Stand Down Day is part of Army-wide effort to help curb suicide, build resilience

By Franklin Fisher
franklin.s.fisher2.civ@mail.mil

CAMP RED CLOUD, South Korea -- When U.S. Army Garrison Red Cloud and USAG Casey next week hold a suicide prevention "stand down" day, they will be playing a part in a larger, Army-wide push to help curb suicides within the Army family.

As part of that push, the Army has extended this September's annual "Suicide Prevention Week" to an entire month's duration.

And it's designated Sept. 27 as a "stand down" day throughout the Army in an effort to reduce suicides and build resiliency.

During the stand down, the garrison's Soldiers, civilians -- and those family members who choose to participate -- will gather for suicide prevention briefings and other activities at Area I installations. Among such events are those scheduled for 9 a.m., Sept. 27 at the Camp Casey Community Activity Center and the Camp Red Cloud Theater.

"Good leaders create an environment where Soldiers and their families feel that seeking help is a sign of strength, not weakness," Lt. Gen. John D. Johnson, commanding general, Eighth U.S. Army, said in a recent statement.

"Soldiers need to know their leaders care and that suicide prevention is a priority for Eighth Army," Johnson said. "They also need to know that when they come to us, they can trust us -- we're equipped with the knowledge and resources necessary to get them the help they need."
The audiences will hear from chaplains and others trained in helping prevent suicide.

Leaders of USAG Red Cloud's Headquarters and Headquarters Company and Headquarters and Headquarters Detachment were to hold discussions with their troops, using materials available on an official Army website, www.preventsuicide.army.mil.

Also on Sept. 27, units will hold resilience sessions designed to help Soldiers become more psychologically resilient in the face of the stresses they may encounter.

In addition, family-oriented events were to be held with the goal of making family members aware of what help the Army provides.

The 2nd Infantry Division is also planning events for the stand down, division officials said.
Among key aims of the stand down day are: to better equip the Area I community in preventing further loss of life, to increase awareness of what kinds of help is available for suicide prevention, to counter any notion that seeking help will carry a stigma.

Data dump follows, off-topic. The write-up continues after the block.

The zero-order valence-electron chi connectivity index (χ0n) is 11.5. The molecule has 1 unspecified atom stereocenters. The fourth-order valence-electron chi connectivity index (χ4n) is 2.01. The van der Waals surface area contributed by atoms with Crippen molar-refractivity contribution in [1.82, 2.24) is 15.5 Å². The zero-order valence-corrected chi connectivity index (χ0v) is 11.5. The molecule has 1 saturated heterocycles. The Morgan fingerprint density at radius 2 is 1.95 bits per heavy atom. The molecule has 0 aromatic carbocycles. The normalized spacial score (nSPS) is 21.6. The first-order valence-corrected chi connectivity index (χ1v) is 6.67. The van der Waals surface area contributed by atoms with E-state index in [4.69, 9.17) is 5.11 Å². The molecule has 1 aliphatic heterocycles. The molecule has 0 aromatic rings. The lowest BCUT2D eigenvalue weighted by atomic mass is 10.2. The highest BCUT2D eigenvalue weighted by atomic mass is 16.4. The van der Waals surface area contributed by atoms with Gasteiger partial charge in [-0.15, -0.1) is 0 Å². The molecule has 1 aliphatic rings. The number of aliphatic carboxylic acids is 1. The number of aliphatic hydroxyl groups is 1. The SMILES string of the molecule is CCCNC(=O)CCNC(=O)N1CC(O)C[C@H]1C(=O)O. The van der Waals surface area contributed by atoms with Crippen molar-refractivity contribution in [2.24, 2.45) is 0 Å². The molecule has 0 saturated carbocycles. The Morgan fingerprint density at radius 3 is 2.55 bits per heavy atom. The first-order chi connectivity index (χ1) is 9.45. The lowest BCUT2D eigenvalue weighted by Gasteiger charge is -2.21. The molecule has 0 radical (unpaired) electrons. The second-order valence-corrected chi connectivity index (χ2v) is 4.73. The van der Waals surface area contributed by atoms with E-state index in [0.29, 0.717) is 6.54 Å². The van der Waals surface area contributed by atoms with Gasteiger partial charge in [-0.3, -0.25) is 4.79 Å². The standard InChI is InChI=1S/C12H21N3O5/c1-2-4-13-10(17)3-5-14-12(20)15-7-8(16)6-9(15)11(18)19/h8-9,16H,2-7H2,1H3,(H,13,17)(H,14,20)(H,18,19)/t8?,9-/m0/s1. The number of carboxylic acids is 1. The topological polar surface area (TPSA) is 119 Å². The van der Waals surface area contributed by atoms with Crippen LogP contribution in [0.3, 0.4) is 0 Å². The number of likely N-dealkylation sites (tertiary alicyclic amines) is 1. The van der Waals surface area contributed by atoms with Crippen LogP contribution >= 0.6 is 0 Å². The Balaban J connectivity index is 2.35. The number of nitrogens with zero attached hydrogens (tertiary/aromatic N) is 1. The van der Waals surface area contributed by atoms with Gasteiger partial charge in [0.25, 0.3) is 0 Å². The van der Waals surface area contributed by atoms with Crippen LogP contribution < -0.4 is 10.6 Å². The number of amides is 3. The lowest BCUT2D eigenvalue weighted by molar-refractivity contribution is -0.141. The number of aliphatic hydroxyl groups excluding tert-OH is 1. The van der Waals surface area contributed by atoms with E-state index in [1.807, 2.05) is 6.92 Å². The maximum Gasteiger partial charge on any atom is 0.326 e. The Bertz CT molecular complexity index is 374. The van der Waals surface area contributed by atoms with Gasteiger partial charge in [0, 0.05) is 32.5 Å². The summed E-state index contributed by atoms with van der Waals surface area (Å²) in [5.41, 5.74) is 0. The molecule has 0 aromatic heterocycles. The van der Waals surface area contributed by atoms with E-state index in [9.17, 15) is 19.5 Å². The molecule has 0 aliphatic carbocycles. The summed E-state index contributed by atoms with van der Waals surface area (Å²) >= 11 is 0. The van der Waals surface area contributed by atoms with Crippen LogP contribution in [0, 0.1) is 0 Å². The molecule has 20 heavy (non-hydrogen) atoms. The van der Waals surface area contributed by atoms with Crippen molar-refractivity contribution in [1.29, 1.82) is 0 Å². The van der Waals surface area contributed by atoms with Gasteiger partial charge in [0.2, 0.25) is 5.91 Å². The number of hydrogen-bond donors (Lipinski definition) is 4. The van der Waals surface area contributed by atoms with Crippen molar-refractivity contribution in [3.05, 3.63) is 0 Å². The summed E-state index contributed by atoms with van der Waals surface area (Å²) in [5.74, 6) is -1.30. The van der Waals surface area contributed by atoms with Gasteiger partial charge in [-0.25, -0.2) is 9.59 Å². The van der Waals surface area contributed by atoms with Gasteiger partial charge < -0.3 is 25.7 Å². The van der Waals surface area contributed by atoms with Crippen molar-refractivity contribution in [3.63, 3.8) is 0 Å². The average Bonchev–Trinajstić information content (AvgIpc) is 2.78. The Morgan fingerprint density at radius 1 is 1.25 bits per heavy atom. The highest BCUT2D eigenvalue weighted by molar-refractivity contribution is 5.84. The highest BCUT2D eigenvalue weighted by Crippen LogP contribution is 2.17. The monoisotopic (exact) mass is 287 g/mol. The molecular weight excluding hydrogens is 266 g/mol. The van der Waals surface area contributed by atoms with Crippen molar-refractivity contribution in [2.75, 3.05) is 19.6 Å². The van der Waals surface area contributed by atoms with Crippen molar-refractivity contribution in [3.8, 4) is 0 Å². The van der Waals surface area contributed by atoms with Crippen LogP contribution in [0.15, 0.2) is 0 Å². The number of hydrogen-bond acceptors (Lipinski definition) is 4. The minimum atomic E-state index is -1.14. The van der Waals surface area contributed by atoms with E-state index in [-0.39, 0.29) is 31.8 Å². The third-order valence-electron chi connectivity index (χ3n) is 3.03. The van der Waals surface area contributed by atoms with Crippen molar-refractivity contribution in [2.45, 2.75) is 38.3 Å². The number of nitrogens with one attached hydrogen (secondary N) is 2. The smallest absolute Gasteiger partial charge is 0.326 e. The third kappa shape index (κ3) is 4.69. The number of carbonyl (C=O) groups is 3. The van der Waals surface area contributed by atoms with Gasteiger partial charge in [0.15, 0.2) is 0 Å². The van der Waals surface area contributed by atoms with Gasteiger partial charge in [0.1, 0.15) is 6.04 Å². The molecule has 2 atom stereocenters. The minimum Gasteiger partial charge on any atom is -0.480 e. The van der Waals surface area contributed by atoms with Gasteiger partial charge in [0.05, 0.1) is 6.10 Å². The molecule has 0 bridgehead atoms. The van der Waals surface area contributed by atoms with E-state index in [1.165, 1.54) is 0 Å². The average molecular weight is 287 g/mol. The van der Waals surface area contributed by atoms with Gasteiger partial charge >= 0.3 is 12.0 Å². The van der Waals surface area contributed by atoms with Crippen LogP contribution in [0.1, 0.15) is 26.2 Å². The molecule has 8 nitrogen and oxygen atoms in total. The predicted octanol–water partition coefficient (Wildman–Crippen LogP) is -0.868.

This month's extra emphasis on suicide prevention comes as part of the Army's ongoing effort to curb suicides, said Sondia Fontenot, Rick Reduction Program manager with the Area I Army Substance Abuse Program.

According to Army records, the total number of Army suicides in 2012 stood at 222 as of Sept. 13, Fontenot said.

The stand down comes on the heels of two annual suicide prevention training sessions scheduled earlier this month, mainly for Department of the Army civilians in Area I, one Sept. 13 at Camp Casey, the other Sept. 20 at Camp Red Cloud.

Audiences were shown suicide prevention videos and heard briefings from experts on the subject.

"It educated the community to know how to respond quicker and to know where to respond," Fontenot said.

The presentations aimed to help audiences learn to spot signs of those at risk for suicide and to know what to do if they find such a person in a crisis state.

One part of the presentation offered practical tips on what can be done to help spot these signs someone may be suicidal: the person says he or she needs help; talks of suicidal thoughts or actions; gives away possessions; suddenly starts making a will; shows signs of alcohol or drug use, or the abuse of either; is isolated; has changes in eating habits or sleep patterns; is sad, depressed, irritable or short-tempered.

And the presentation offered tips contained on what's known as the "ACE card," for Ask-Care-Escort, which is distributed to Soldiers and others in Army communities, and contains simple, practical tips on how to help someone who may be suicidal.

The ACE card spells out three actions main actions: directly but calmly ask him whether he's thinking of suicide; listen closely and give him a chance to talk about what's bothering him; rather than leaving him alone, take him to a health facility, chaplain, to his unit leadership or some other place where trained professionals can take over from there.

The Army also maintains a confidential Military Crisis Line that allows Soldiers who are active-duty, Guard or Reserve, and their families, to call for confidential help. The Military Crisis Line is 1-800-273-8255, then press 1. For a confidential online chat, visit http://www.veteranscrisisline.net/ActiveDuty.aspx and select the red confidential chat tab at the top of the page.

Page last updated Thu September 20th, 2012 at 00:00